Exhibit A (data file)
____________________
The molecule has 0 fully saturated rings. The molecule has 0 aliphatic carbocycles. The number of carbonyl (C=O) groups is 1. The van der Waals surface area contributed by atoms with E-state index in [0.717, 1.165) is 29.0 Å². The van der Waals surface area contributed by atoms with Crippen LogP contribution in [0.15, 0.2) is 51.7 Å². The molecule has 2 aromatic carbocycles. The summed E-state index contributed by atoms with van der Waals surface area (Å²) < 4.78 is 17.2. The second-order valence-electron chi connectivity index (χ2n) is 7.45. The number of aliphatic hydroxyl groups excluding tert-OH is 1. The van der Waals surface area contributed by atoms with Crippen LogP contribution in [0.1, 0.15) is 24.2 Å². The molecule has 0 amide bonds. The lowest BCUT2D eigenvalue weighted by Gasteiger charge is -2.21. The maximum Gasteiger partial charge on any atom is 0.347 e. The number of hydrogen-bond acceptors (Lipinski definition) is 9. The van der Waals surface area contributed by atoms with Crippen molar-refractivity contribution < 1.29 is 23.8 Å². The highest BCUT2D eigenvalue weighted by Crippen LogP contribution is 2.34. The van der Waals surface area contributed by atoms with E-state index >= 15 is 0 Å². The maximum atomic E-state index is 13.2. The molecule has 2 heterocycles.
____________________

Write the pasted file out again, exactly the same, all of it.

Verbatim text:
The molecule has 0 fully saturated rings. The molecule has 0 aliphatic carbocycles. The number of carbonyl (C=O) groups is 1. The van der Waals surface area contributed by atoms with E-state index in [0.717, 1.165) is 29.0 Å². The van der Waals surface area contributed by atoms with Crippen LogP contribution in [0.15, 0.2) is 51.7 Å². The molecule has 2 aromatic carbocycles. The summed E-state index contributed by atoms with van der Waals surface area (Å²) < 4.78 is 17.2. The second-order valence-electron chi connectivity index (χ2n) is 7.45. The number of aliphatic hydroxyl groups excluding tert-OH is 1. The van der Waals surface area contributed by atoms with Crippen LogP contribution in [0.1, 0.15) is 24.2 Å². The molecule has 0 amide bonds. The lowest BCUT2D eigenvalue weighted by Gasteiger charge is -2.21. The maximum Gasteiger partial charge on any atom is 0.347 e. The number of hydrogen-bond acceptors (Lipinski definition) is 9. The van der Waals surface area contributed by atoms with Crippen molar-refractivity contribution < 1.29 is 23.8 Å². The highest BCUT2D eigenvalue weighted by Crippen LogP contribution is 2.34. The van der Waals surface area contributed by atoms with E-state index >= 15 is 0 Å². The maximum atomic E-state index is 13.2. The molecule has 2 heterocycles.